A great question for both Christians/Muslims and atheists to ponder: What do you tell Christians when they say “God is outside of space and time.”
A very interesting thread:
Three responses in particular are worth quoting:
“One reader of an early draft of this chapter complained at this point, saying that by treating the hypothesis of God as just one more scientific hypothesis, to be evaluated by the standards of science in particular and rational thought in general, Dawkins and I are ignoring the very widespread claim by believers in God that their faith is quite beyond reason, not a matter to which such mundane methods of testing applies. It is not just unsympathetic, he claimed, but strictly unwarranted for me simply to assume that the scientific method continues to apply with full force in this domain of truth.
Very well, let’s consider the objection. I doubt that the defender of religion will find it attractive, once we explore it carefully.
The philosopher Ronaldo de Souza once memorably described philosophical theology as “intellectual tennis without a net,” and I readily allow that I have indeed been assuming without comment or question up to now that the net of rational judgement was up. But we can lower it if you really want to.
It’s your serve.
Whatever you serve, suppose I return service rudely as follows: “What you say implies that God is a ham sandwich wrapped in tin foil. That’s not much of a God to worship!”. If you then volley back, demanding to know how I can logically justify my claim that your serve has such a preposterous implication, I will reply: “oh, do you want the net up for my returns, but not for your serves?
Either way the net stays up, or it stays down. If the net is down there are no rules and anybody can say anything, a mug’s game if there ever was one. I have been giving you the benefit of the assumption that you would not waste your own time or mine by playing with the net down.”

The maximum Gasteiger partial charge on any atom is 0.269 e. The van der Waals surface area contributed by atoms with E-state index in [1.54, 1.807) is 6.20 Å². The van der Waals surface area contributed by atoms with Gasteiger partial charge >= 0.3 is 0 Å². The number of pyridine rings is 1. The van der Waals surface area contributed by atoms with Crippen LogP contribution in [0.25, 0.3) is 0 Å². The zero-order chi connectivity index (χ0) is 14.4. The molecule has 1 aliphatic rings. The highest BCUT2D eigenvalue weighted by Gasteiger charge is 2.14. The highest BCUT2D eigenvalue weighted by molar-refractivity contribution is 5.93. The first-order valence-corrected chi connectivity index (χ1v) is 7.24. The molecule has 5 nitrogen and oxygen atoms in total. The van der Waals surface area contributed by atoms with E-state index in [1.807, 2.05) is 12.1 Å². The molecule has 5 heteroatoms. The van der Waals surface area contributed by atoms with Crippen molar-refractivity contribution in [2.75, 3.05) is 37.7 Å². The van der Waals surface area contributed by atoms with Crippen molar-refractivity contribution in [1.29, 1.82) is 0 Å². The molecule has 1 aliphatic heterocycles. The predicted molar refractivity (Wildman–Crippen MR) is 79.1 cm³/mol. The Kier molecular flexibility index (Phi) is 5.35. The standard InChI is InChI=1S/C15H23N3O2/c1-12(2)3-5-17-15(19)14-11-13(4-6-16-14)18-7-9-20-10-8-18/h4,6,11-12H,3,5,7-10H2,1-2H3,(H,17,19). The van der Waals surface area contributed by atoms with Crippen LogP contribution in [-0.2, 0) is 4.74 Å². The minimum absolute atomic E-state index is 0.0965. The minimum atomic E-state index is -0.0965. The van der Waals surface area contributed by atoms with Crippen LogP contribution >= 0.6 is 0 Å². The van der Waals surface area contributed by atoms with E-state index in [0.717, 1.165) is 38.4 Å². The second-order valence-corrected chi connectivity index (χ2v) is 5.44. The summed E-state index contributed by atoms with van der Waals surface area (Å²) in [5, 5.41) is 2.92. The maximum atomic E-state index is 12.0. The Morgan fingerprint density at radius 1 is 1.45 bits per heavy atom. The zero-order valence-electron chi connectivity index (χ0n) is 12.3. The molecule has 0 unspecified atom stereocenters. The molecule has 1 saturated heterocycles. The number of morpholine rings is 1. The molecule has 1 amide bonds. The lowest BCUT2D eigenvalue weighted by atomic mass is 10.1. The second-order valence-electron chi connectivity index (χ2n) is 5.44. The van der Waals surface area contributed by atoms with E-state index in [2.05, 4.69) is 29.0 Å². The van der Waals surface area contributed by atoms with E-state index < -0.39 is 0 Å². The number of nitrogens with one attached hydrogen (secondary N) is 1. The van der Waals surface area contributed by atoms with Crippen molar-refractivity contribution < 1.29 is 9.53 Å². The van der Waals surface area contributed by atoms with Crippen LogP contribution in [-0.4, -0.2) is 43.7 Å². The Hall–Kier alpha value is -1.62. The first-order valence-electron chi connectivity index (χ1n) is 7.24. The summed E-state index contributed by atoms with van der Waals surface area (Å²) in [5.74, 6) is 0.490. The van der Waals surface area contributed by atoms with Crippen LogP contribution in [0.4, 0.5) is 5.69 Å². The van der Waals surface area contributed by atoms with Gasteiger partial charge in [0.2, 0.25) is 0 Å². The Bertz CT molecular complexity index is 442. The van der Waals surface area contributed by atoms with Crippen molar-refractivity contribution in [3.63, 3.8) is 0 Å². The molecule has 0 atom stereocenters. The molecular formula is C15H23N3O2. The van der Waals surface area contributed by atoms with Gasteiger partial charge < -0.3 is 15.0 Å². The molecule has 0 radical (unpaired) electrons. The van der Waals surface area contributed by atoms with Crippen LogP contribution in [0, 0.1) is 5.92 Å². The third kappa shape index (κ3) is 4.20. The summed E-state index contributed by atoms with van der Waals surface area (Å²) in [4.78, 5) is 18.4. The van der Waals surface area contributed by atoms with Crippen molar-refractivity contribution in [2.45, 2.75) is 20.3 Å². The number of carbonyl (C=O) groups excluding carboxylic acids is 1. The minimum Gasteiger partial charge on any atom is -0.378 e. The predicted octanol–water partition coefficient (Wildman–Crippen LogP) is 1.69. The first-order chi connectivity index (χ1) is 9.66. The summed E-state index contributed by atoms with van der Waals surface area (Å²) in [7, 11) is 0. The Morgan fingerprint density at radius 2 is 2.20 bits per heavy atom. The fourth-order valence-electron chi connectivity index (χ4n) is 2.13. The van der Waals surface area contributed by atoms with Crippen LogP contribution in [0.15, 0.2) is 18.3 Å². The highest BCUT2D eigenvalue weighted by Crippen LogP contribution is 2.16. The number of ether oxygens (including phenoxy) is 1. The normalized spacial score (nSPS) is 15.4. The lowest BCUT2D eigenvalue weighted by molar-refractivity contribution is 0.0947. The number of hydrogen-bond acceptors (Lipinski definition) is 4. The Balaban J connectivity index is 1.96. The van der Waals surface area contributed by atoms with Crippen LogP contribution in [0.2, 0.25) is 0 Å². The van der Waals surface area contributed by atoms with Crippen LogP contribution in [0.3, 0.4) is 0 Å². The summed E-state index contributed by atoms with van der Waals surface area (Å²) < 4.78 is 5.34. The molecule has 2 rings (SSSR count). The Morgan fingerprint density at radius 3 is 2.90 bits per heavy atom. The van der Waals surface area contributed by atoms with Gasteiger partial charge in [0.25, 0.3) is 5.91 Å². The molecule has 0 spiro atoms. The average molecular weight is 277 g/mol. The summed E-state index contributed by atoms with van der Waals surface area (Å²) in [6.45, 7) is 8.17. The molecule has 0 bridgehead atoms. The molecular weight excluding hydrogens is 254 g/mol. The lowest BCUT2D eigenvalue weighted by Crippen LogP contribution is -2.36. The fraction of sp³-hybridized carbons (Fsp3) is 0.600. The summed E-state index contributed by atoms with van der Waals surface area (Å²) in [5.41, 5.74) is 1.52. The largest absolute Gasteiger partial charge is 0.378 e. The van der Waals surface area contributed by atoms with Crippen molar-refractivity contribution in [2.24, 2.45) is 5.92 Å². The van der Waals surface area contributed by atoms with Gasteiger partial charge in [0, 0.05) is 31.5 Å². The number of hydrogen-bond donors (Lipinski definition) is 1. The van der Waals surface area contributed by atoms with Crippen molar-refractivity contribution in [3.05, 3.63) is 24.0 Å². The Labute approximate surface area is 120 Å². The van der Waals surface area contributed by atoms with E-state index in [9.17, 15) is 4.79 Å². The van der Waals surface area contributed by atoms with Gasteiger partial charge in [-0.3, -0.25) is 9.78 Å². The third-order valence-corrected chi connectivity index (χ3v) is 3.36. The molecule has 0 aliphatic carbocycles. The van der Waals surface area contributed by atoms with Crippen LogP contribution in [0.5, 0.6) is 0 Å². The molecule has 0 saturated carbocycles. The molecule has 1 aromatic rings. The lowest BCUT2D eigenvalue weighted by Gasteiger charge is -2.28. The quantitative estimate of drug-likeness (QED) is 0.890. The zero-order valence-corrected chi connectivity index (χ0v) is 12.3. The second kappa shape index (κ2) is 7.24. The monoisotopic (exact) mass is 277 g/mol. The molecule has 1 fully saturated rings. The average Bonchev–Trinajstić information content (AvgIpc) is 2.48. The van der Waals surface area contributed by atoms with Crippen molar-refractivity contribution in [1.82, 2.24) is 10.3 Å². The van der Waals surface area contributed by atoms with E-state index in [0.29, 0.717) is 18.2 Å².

— Daniel C. Dennett (Darwin’s Dangerous Idea: Evolution and the Meanings of Life)
“If God exists outside of space and time, then how do you know anything about him?”
The problem is that even if that argument could somehow be true, God would have to step into space and time at some point in order to have an impact on things that exist entirely within spacetime (i.e. us). It is at that point that we can measure the impact God has on the universe and pretty much anything the theist gains form the whole “outside spacetime” argument is lost. If god exists outside of space and time he can’t answer prayers, because prayers originate within space and time. If he exists outside of space and time Jesus (or vishnu or whoever) coming to earth as a man-god makes no sense, and it makes no sense for people like Abraham or Mohammad to be able to talk to God.
TL;DR If someone wants to say that God exists outside of spacetime they can’t say God has an impact within spacetime.
About two years ago I had a debate in a Q&A session with Dr. Frank Turek, a professional apologist. A main part of his argument was that, “God is timeless, spaceless, and immaterial.”
I pointed out to him, “Do you know what else is timeless, spaceless, and immaterial? Nothing. That’s right, nothing. In fact, that’s pretty much a dictionary-perfect definition of ‘Nothing.’ If you were doing a crossword puzzle and asked a scientist, ‘Hey Doc, what’s a seven letter word for something timeless, spaceless, and immaterial?’ He’d say, ‘Nothing,’ not ‘Creator.”